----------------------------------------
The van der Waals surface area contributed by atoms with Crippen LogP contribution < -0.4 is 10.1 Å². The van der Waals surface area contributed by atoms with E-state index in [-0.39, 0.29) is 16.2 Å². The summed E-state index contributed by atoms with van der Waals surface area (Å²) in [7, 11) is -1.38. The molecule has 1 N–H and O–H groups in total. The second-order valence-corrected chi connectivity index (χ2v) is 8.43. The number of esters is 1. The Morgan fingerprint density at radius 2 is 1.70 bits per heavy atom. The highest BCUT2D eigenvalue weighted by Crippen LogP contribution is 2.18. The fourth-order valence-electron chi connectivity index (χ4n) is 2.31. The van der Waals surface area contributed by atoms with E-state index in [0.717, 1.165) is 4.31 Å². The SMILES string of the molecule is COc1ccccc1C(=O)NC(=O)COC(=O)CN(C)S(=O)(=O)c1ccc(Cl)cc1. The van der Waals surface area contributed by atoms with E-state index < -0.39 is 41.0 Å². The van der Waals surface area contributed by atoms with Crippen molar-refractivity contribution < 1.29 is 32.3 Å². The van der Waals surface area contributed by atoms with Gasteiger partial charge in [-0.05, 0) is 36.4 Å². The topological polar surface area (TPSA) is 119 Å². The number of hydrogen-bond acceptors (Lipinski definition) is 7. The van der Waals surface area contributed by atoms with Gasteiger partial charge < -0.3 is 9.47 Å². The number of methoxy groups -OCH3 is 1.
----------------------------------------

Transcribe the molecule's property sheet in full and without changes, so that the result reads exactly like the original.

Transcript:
The van der Waals surface area contributed by atoms with Crippen LogP contribution < -0.4 is 10.1 Å². The van der Waals surface area contributed by atoms with E-state index in [-0.39, 0.29) is 16.2 Å². The summed E-state index contributed by atoms with van der Waals surface area (Å²) in [7, 11) is -1.38. The molecule has 1 N–H and O–H groups in total. The second-order valence-corrected chi connectivity index (χ2v) is 8.43. The number of esters is 1. The Morgan fingerprint density at radius 2 is 1.70 bits per heavy atom. The highest BCUT2D eigenvalue weighted by Crippen LogP contribution is 2.18. The fourth-order valence-electron chi connectivity index (χ4n) is 2.31. The van der Waals surface area contributed by atoms with E-state index in [0.717, 1.165) is 4.31 Å². The SMILES string of the molecule is COc1ccccc1C(=O)NC(=O)COC(=O)CN(C)S(=O)(=O)c1ccc(Cl)cc1. The van der Waals surface area contributed by atoms with E-state index < -0.39 is 41.0 Å². The van der Waals surface area contributed by atoms with Crippen molar-refractivity contribution < 1.29 is 32.3 Å². The van der Waals surface area contributed by atoms with Gasteiger partial charge in [-0.05, 0) is 36.4 Å². The topological polar surface area (TPSA) is 119 Å². The number of hydrogen-bond acceptors (Lipinski definition) is 7. The van der Waals surface area contributed by atoms with Gasteiger partial charge < -0.3 is 9.47 Å². The number of methoxy groups -OCH3 is 1.